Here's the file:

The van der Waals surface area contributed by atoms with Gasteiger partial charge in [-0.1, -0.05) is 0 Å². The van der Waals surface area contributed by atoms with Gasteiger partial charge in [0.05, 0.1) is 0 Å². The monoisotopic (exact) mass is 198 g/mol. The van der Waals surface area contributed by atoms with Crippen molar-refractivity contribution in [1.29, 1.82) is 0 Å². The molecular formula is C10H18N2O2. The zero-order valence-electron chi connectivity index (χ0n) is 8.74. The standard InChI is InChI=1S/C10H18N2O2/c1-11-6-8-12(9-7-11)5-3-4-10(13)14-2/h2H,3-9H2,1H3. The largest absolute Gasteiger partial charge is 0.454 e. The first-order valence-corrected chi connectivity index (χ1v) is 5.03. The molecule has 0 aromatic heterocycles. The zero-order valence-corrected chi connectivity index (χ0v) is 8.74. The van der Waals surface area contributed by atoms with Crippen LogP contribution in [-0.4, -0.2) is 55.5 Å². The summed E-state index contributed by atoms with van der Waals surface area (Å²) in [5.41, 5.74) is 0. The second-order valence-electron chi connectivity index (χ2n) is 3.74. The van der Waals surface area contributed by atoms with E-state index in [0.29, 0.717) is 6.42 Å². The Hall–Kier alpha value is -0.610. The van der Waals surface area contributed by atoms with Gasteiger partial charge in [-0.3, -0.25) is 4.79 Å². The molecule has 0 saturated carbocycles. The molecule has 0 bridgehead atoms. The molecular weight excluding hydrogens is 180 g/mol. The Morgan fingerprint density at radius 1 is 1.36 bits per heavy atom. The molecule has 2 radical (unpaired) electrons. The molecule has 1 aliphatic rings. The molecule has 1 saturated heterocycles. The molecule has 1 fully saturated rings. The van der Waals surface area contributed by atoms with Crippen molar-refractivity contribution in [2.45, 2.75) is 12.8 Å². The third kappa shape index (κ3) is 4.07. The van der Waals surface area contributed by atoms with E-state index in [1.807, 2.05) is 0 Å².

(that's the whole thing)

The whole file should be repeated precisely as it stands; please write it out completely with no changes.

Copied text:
The van der Waals surface area contributed by atoms with Gasteiger partial charge in [-0.1, -0.05) is 0 Å². The van der Waals surface area contributed by atoms with Gasteiger partial charge in [0.05, 0.1) is 0 Å². The monoisotopic (exact) mass is 198 g/mol. The van der Waals surface area contributed by atoms with Crippen molar-refractivity contribution in [1.29, 1.82) is 0 Å². The molecular formula is C10H18N2O2. The zero-order valence-electron chi connectivity index (χ0n) is 8.74. The standard InChI is InChI=1S/C10H18N2O2/c1-11-6-8-12(9-7-11)5-3-4-10(13)14-2/h2H,3-9H2,1H3. The largest absolute Gasteiger partial charge is 0.454 e. The first-order valence-corrected chi connectivity index (χ1v) is 5.03. The molecule has 0 aromatic heterocycles. The zero-order valence-corrected chi connectivity index (χ0v) is 8.74. The van der Waals surface area contributed by atoms with Crippen LogP contribution in [-0.4, -0.2) is 55.5 Å². The summed E-state index contributed by atoms with van der Waals surface area (Å²) in [5.41, 5.74) is 0. The second-order valence-electron chi connectivity index (χ2n) is 3.74. The van der Waals surface area contributed by atoms with E-state index in [0.29, 0.717) is 6.42 Å². The Hall–Kier alpha value is -0.610. The van der Waals surface area contributed by atoms with Gasteiger partial charge in [-0.3, -0.25) is 4.79 Å². The molecule has 0 saturated carbocycles. The molecule has 0 bridgehead atoms. The molecular weight excluding hydrogens is 180 g/mol. The Morgan fingerprint density at radius 1 is 1.36 bits per heavy atom. The molecule has 2 radical (unpaired) electrons. The molecule has 1 aliphatic rings. The molecule has 1 saturated heterocycles. The molecule has 1 fully saturated rings. The van der Waals surface area contributed by atoms with Crippen molar-refractivity contribution in [2.45, 2.75) is 12.8 Å². The third kappa shape index (κ3) is 4.07. The van der Waals surface area contributed by atoms with E-state index in [1.807, 2.05) is 0 Å².